.311 INTRODUCTION In a recent article, Professors David Skeel and William Stuntz argue in favor of what they describe as a "modest" conception of law from an explicitly Christian and biblical point of view.1 Briefly put, Skeel and Stuntz assert that the enormous expansion that law has undergone in the last one hundred yearsparticularly in the area of criminal law-has seriously undermined the rule of law by vesting public officials with an inordinate amount of discretion. Instead, the occasional enforcement of such laws through the exercise of official discretion nurtures a pernicious cynicism in the public by teaching people that law is less a matter of commitment to certainty, predictability, and equality, and more a function of individual circumstance and governmental fiat.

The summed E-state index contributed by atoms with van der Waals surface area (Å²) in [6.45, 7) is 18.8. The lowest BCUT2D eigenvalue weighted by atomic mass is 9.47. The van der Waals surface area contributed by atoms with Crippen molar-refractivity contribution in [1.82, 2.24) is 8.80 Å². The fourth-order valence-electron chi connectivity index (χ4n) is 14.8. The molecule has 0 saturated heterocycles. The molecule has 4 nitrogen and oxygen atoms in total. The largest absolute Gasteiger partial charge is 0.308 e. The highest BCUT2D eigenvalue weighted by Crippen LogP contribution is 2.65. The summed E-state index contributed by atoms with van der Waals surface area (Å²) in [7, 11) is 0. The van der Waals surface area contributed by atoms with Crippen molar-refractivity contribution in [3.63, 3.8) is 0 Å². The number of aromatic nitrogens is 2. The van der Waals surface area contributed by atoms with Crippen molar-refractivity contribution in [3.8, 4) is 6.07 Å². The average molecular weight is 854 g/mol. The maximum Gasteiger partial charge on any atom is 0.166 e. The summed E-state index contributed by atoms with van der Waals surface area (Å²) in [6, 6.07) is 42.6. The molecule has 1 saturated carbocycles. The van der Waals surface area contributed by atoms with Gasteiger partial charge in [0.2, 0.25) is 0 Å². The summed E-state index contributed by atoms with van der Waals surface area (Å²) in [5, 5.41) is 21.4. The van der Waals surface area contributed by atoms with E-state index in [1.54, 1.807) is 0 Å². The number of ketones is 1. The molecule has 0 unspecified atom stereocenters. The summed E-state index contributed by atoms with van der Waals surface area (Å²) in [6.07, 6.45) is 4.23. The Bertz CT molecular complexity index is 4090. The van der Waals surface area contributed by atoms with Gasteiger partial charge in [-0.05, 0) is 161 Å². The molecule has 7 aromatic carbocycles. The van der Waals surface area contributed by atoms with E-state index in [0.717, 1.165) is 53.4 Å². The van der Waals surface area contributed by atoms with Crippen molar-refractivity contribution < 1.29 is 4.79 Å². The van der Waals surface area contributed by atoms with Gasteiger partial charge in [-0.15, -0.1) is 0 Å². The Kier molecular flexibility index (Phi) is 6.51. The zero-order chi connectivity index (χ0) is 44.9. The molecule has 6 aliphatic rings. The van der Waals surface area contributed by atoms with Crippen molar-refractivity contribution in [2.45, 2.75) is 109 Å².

MODESTY AND MORALISM: JUSTICE, PRUDENCE, AND ABORTION-A REPLY TO SKEEL & ST John M Breen Harvard J
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